Sadje’s Sunday Poser — How, What, Who

There’s an old saying that goes, “It’s not what you say, it’s how you say it.” That saying has been attributed to Mae West, an American stage and film actress, playwright, screenwriter, singer, and sex symbol. But who said it, in my opinion, is not as important as what was said.

That saying may be applicable for verbal interactions, where you’re communicating face-to-face or orally. But as bloggers, we depend upon the written word. That said, often how you “say” it helps communicate what you have to say. You can use humor to enhance your message. You can also be sure to use proper grammar, punctuation, and usage to ensure that your readers aren’t distracted, causing your words to lose, if not their meaning, at least their impact. So, both what and how you say (write) it, are important.

Now Sadje has added a new dimension to this familiar question by throwing in who to the what and how. She asks…

When you use a quote, what’s more important: who said it or what they said?

Again, in the context of blogging, I usually search for interesting, relatable, and sometimes controversial quotes to use for my responses to Linda G. Hill’s One-Liner Wednesday prompts. Some of the quotes I use are from “anonymous,” in which case, “who” I’m quoting is unknown. But my objective is to focus on what the person I’m quoting said. I don’t really care who I’m quoting as long as what words I’m quoting resonate.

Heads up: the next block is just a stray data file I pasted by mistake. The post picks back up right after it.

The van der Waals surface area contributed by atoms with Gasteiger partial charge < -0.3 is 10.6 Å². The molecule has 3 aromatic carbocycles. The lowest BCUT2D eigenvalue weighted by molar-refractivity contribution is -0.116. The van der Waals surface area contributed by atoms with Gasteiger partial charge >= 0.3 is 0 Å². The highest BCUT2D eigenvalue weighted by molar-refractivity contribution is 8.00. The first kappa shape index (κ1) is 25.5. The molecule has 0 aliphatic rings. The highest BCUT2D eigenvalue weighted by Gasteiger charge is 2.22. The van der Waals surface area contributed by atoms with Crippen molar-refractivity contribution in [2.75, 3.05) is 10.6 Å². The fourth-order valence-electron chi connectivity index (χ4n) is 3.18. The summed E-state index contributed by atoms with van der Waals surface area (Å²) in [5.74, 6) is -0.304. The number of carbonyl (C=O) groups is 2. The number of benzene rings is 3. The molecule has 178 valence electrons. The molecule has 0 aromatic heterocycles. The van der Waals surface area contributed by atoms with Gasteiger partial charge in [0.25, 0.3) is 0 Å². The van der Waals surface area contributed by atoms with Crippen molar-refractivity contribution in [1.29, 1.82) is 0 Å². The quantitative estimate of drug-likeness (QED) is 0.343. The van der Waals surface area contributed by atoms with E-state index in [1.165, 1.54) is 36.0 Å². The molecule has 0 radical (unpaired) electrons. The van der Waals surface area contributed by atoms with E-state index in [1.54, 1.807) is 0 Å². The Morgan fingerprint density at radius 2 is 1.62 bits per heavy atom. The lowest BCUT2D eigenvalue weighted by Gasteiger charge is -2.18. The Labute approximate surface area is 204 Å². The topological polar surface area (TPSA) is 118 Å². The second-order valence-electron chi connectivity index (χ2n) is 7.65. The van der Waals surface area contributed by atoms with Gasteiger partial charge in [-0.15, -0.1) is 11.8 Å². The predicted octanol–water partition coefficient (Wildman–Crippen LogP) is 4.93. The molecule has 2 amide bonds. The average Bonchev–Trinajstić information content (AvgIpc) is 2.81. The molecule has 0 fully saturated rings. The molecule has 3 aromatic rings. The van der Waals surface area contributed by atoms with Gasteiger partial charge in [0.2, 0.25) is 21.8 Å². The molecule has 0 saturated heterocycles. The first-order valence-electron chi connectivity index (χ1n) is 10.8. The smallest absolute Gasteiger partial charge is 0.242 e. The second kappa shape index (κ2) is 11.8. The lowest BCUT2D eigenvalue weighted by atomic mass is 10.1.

So, to answer Sadje’s Sunday Poser question, when it comes to choosing quotes for my blog, more often than not, it’s what they said that is more important that who said it.

9 thoughts on “Sadje’s Sunday Poser — How, What, Who

  1. Carol anne May 22, 2022 / 4:37 pm

    I agree! What is said is more important to me than who actually said those words!

    Liked by 2 people

  2. Sadje May 22, 2022 / 6:02 pm

    Thanks Fandango for your detailed analysis. I, myself mostly go by the words of wisdom in the quote and not by who said it. But I think it pays to research the person the quote is attributed to.

    Liked by 2 people

    • Fandango May 22, 2022 / 7:34 pm

      I agree with knowing who the source is before quoting him or her, but I still feel that in most instances, it’s the words that matter more than the source.

      Liked by 2 people

  3. leigha66 May 25, 2022 / 5:56 am

    I agree. Sure it might influence what you think of a quote when it is someone you are a fan of, but overall it should not sway you from using the words. (A note: in your last sentence, I think you meant than instead of that.)

    Liked by 1 person

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